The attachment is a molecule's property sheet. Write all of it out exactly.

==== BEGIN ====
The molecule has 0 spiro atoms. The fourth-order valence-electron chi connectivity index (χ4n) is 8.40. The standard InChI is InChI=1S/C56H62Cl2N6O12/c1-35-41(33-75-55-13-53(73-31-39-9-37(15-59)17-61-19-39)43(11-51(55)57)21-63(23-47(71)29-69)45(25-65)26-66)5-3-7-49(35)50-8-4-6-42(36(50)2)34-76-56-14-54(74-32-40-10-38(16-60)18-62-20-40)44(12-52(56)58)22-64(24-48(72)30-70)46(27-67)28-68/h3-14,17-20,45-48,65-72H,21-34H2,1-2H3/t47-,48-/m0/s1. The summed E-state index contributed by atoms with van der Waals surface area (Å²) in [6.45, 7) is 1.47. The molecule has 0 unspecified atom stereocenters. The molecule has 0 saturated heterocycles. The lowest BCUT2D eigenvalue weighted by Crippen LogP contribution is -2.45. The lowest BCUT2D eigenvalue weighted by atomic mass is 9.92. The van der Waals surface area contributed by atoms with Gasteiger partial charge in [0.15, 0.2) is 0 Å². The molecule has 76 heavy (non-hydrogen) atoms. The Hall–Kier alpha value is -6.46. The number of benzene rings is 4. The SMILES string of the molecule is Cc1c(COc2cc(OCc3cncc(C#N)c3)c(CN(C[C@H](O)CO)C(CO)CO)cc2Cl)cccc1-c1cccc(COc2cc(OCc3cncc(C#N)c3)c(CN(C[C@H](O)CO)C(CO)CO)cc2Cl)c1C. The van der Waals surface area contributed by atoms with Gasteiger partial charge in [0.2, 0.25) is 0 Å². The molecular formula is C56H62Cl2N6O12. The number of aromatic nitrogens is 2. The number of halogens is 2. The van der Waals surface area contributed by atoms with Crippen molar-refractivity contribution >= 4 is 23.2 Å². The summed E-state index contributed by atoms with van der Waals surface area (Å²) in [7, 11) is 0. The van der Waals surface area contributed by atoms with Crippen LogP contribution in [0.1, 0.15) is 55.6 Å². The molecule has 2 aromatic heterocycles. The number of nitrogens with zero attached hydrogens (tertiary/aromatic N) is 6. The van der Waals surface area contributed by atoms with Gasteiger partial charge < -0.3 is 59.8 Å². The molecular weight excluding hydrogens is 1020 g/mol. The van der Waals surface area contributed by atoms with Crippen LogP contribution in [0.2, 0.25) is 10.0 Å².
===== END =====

The molecule has 0 spiro atoms. The fourth-order valence-electron chi connectivity index (χ4n) is 8.40. The standard InChI is InChI=1S/C56H62Cl2N6O12/c1-35-41(33-75-55-13-53(73-31-39-9-37(15-59)17-61-19-39)43(11-51(55)57)21-63(23-47(71)29-69)45(25-65)26-66)5-3-7-49(35)50-8-4-6-42(36(50)2)34-76-56-14-54(74-32-40-10-38(16-60)18-62-20-40)44(12-52(56)58)22-64(24-48(72)30-70)46(27-67)28-68/h3-14,17-20,45-48,65-72H,21-34H2,1-2H3/t47-,48-/m0/s1. The summed E-state index contributed by atoms with van der Waals surface area (Å²) in [6.45, 7) is 1.47. The molecule has 0 unspecified atom stereocenters. The molecule has 0 saturated heterocycles. The lowest BCUT2D eigenvalue weighted by Crippen LogP contribution is -2.45. The lowest BCUT2D eigenvalue weighted by atomic mass is 9.92. The van der Waals surface area contributed by atoms with Gasteiger partial charge in [0.15, 0.2) is 0 Å². The molecule has 76 heavy (non-hydrogen) atoms. The Hall–Kier alpha value is -6.46. The number of benzene rings is 4. The SMILES string of the molecule is Cc1c(COc2cc(OCc3cncc(C#N)c3)c(CN(C[C@H](O)CO)C(CO)CO)cc2Cl)cccc1-c1cccc(COc2cc(OCc3cncc(C#N)c3)c(CN(C[C@H](O)CO)C(CO)CO)cc2Cl)c1C. The van der Waals surface area contributed by atoms with Gasteiger partial charge in [0.2, 0.25) is 0 Å². The molecular formula is C56H62Cl2N6O12. The number of aromatic nitrogens is 2. The number of halogens is 2. The van der Waals surface area contributed by atoms with Crippen molar-refractivity contribution >= 4 is 23.2 Å². The summed E-state index contributed by atoms with van der Waals surface area (Å²) in [7, 11) is 0. The van der Waals surface area contributed by atoms with Crippen LogP contribution in [0.1, 0.15) is 55.6 Å². The molecule has 2 aromatic heterocycles. The number of nitrogens with zero attached hydrogens (tertiary/aromatic N) is 6. The van der Waals surface area contributed by atoms with Gasteiger partial charge < -0.3 is 59.8 Å². The molecular weight excluding hydrogens is 1020 g/mol. The van der Waals surface area contributed by atoms with Crippen LogP contribution in [0.2, 0.25) is 10.0 Å².